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15-04-2010 | Cardiology | Article

Risk factor nomogram predicts likelihood for recurrent VTE

Abstract

Free abstract

MedWire News: A simple scoring system can improve prediction of recurrent venous thromboembolism (VTE) in patients without strong thrombophilic defects, suggests research published in the journal Circulation.

If the results are confirmed in larger studies, the nomogram could be used to identify patients with a low risk for recurrent episodes that may be suitable for limited anticoagulation therapy, suggest Sabine Eichinger and co-workers from the Medical University of Vienna in Austria.

The researchers recruited 929 with a first idiopathic episode of VTE. None of the patients had the strong thrombophilic risk factors of deficiencies in antithrombin, protein S or protein C, lupus anticoagulant, cancer, pregnancy, recent trauma or surgery, or hormone use.

The patients were followed-up for a median of 43.3 months after discontinuation of anticoagulation, during which time 18.9% of patients experienced recurrent VTE.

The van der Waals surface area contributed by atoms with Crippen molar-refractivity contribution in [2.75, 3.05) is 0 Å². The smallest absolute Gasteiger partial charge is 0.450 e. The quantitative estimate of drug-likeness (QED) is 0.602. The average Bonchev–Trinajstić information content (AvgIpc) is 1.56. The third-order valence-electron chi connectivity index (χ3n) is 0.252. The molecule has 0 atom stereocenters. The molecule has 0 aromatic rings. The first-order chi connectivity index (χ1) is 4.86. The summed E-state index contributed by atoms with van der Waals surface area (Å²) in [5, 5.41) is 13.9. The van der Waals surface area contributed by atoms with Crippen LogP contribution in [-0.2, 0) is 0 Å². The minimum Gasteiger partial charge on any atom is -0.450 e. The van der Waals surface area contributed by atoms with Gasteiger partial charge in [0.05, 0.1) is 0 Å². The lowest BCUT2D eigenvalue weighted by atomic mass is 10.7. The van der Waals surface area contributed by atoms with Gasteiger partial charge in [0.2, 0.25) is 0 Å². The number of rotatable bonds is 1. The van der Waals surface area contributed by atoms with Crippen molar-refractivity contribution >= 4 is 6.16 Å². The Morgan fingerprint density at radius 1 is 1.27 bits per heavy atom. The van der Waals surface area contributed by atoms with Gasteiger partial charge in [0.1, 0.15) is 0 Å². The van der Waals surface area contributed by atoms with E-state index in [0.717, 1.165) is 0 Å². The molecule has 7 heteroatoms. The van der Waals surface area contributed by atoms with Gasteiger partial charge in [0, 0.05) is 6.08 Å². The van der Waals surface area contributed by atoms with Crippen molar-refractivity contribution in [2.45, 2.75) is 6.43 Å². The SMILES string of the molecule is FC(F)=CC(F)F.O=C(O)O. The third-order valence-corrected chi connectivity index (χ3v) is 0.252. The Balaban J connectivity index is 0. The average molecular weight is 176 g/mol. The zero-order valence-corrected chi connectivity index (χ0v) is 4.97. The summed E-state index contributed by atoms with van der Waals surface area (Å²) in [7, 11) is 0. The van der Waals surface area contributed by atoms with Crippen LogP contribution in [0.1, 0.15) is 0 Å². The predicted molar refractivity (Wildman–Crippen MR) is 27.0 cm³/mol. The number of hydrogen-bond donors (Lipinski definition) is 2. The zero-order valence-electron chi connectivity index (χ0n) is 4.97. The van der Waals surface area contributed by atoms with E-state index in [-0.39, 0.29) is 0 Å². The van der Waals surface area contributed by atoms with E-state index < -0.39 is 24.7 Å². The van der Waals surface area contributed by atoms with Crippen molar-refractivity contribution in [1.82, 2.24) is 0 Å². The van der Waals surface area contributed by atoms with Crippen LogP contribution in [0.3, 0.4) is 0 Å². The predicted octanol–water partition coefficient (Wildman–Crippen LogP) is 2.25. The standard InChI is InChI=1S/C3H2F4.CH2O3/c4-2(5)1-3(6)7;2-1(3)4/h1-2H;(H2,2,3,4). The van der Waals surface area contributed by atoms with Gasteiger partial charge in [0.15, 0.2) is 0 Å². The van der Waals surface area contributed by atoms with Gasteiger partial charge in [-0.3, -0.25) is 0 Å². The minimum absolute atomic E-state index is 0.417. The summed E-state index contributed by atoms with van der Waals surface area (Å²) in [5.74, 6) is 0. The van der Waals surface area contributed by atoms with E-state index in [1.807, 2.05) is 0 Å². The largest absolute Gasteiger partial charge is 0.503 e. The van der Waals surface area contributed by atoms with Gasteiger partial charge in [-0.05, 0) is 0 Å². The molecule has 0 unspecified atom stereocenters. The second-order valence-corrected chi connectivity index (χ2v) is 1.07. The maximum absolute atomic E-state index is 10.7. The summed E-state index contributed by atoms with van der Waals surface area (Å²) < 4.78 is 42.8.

Analysis was used to determine the impact of age, gender, body mass index, location of initial VTE, the factor V Leiden and prothrombin G20210A mutations, D-dimer levels, and in vitro thrombin generation on the patients’ risk for recurrent VTE.

Eichinger et al report that men were 1.9 times more likely to experience recurrence than women. Location of initial VTE also altered risk, with a hazard ratio (HR) of 2.08 for proximal versus distal deep vein thrombosis (DVT) and 2.60 for PE versus distal DVT.

Elevated D-dimer levels (HR=1.27 per doubling) also increased the risk for recurrent VTE.

Gender, location of VTE, and D-dimer level were combined in a risk model and patients were classified as having a low, intermediate–low, intermediate–high, and high risk. The 5-year probabilities of recurrence for the patient quartiles were 9.2%, 21.0%, 29.7%, and 33.1%, respectively.

Finally, these factors were used to construct a nomogram assigning points on the basis of each risk factor which can be used to predict the likelihood of recurrence 12 and 60 months after discontinuation of anticoagulation.

Recommending that their risk model and nomogram be externally validated, the team notes: “Our prediction model could be used to stratify patients according to their recurrence risk in randomized clinical trials that investigate the optimal duration of anticoagulation in patients with unprovoked DVT or PE.”

MedWire (www.medwire-news.md) is an independent clinical news service provided by Current Medicine Group, a trading division of Springer Healthcare Limited. © Springer Healthcare Ltd; 2010

By Lynda Williams

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